Veteran Blue Jays’ broadcaster retires

The Canadian Press
Gregory Strong

TORONTO–Longtime Toronto Blue Jays’ radio broadcaster Jerry Howarth will not return to the booth in 2018.
Howard announced his retirement today after 36 years of calling Jays’ games.
The 71-year-old said he made the decision due to health issues that have affected his voice in recent years.
“I had every intention of continuing my career into the 2018 season, but my health and stamina and continuing voice issues dictated otherwise,” said Howarth.
“Who knew that I would spend more than half my life in Toronto with my wife, Mary, and our two sons, Ben and Joe, doing what I love to do most, reaching out to friends and fans alike across our great country to talk baseball?” he noted.
“I am blessed and I am grateful,” Howarth added.
“I thank everyone who has made this journey of mine so rewarding in every way.”
There was no immediate word on who Howarth’s successor would be.
Howarth, a native of York, Pa. who was raised in San Francisco, began his broadcast career in 1974 with the Tacoma Twins of the Pacific Coast League.
He joined the Blue Jays in 1981 and has called Toronto home ever since, eventually becoming a Canadian citizen.
“Jerry is an absolute legend in this industry,” said Scott Moore, president of Sportsnet and NHL Properties.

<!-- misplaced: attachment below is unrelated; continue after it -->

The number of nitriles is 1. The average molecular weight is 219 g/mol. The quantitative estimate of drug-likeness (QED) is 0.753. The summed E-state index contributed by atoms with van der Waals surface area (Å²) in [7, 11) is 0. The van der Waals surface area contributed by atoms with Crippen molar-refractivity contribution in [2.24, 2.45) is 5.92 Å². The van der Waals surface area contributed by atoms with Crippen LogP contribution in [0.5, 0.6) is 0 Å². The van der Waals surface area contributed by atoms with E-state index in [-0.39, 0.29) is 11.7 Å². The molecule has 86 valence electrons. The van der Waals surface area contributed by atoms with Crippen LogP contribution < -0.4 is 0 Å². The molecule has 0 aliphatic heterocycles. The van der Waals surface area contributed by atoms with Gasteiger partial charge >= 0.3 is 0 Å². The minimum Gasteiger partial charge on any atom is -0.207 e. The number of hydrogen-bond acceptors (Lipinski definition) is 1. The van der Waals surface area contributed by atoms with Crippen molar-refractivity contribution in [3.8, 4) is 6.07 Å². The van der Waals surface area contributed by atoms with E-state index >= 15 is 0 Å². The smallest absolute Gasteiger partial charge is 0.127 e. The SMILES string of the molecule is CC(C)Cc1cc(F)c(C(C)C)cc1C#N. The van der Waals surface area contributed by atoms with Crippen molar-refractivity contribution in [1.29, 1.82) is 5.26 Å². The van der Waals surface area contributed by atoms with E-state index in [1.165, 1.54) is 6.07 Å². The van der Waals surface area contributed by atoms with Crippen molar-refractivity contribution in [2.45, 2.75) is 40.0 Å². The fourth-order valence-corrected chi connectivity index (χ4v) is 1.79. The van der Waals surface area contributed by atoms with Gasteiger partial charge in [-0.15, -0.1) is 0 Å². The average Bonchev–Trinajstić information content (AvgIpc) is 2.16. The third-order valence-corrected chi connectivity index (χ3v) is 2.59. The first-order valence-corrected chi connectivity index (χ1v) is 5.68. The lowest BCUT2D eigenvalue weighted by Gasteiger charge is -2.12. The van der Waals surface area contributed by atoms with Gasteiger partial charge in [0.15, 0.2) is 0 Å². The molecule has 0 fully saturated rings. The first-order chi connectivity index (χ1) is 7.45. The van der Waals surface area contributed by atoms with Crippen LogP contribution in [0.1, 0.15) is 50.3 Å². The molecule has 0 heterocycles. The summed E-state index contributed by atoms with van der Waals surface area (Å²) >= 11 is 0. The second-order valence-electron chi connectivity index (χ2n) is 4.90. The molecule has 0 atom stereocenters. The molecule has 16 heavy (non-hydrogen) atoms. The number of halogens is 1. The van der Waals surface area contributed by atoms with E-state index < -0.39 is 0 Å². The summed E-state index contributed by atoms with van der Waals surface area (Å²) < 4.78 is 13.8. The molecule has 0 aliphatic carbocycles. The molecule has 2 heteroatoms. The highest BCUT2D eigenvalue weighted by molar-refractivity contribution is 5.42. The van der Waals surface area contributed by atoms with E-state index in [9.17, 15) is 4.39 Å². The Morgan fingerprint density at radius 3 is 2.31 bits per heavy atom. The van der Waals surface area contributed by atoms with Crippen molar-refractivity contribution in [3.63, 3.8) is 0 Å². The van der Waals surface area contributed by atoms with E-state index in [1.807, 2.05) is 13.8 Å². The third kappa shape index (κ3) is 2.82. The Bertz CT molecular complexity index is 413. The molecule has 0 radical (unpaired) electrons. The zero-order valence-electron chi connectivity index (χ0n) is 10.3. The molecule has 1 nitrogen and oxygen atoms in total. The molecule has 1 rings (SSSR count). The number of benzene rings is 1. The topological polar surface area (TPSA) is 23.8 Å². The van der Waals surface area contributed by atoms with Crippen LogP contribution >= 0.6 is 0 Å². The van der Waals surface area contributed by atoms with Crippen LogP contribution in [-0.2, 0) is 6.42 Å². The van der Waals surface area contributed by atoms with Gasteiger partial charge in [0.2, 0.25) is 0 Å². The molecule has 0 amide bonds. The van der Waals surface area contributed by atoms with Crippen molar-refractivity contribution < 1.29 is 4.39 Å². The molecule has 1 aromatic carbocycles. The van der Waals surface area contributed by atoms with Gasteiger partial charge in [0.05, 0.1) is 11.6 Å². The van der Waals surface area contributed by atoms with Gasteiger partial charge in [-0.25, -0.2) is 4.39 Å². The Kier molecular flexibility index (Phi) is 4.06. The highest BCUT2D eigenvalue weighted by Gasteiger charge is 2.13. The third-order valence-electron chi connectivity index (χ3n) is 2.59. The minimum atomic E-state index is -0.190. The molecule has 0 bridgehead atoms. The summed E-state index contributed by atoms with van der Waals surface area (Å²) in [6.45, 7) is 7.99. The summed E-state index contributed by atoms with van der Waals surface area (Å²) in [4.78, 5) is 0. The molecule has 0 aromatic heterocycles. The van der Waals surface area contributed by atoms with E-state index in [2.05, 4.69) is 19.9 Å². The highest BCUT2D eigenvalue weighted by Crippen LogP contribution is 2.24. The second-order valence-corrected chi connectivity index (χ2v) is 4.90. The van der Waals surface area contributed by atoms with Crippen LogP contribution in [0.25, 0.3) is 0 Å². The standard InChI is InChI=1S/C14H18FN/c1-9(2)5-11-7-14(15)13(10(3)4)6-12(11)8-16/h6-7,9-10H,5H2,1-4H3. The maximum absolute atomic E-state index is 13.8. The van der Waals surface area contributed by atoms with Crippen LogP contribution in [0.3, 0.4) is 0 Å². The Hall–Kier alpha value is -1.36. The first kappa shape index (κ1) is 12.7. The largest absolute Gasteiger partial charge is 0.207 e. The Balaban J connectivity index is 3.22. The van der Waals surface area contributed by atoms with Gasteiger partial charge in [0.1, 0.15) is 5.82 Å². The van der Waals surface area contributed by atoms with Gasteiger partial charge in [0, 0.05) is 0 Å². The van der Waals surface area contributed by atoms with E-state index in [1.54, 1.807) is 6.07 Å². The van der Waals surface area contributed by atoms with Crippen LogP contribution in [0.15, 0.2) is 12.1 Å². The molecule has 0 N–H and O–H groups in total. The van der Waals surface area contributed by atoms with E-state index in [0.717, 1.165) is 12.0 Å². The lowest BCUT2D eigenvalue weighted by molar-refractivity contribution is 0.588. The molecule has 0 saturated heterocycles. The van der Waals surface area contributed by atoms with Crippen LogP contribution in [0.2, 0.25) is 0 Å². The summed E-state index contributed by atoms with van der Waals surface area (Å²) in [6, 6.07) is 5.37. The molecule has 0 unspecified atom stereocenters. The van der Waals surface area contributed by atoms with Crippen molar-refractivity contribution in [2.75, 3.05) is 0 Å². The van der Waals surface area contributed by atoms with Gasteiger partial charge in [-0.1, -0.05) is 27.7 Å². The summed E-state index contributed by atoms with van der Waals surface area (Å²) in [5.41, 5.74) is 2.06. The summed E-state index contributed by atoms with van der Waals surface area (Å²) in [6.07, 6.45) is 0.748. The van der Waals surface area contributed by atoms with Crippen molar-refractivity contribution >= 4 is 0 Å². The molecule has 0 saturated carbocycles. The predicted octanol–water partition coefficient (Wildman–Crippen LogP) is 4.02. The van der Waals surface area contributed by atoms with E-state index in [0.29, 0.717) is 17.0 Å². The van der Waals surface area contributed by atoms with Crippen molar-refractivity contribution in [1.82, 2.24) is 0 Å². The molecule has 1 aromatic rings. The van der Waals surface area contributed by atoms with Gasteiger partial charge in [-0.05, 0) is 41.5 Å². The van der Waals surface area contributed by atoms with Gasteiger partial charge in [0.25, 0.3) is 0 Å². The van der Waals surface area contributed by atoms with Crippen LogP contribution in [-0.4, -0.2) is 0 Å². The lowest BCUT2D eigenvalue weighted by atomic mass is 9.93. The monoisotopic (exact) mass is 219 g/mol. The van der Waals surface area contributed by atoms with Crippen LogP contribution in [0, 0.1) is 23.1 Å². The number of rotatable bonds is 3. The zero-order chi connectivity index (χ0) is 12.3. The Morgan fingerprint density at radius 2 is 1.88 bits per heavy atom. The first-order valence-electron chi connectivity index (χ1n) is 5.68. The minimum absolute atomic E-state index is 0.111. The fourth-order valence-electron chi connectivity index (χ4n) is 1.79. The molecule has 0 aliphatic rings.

“He’s been a dedicated and consummate professional covering the Blue Jays for more than three decades.
“His longevity is exceptional and it speaks to, not only his talent as a broadcaster, but also his incredible passion for baseball,” Moore added.
“He is beloved by Blue Jays’ fans across the country and has left an indelible impression on us all.”
In 2012, Howarth was honoured by the Canadian Baseball Hall of Fame with the Jack Graney Award for lifetime contributions to baseball in Canada.
He also was awarded the Sports Media Canada award for Achievement in Broadcasting both in 2003, with then broadcast partner Tom Cheek, and again individually in 2016.
Howarth called Toronto’s back-to-back World Series victories in 1992 and 1993 with Cheek, who died in 2005 from brain cancer.
Howarth worked the Sportsnet 590 The Fan booth last season with Joe Siddall and Mike Wilner.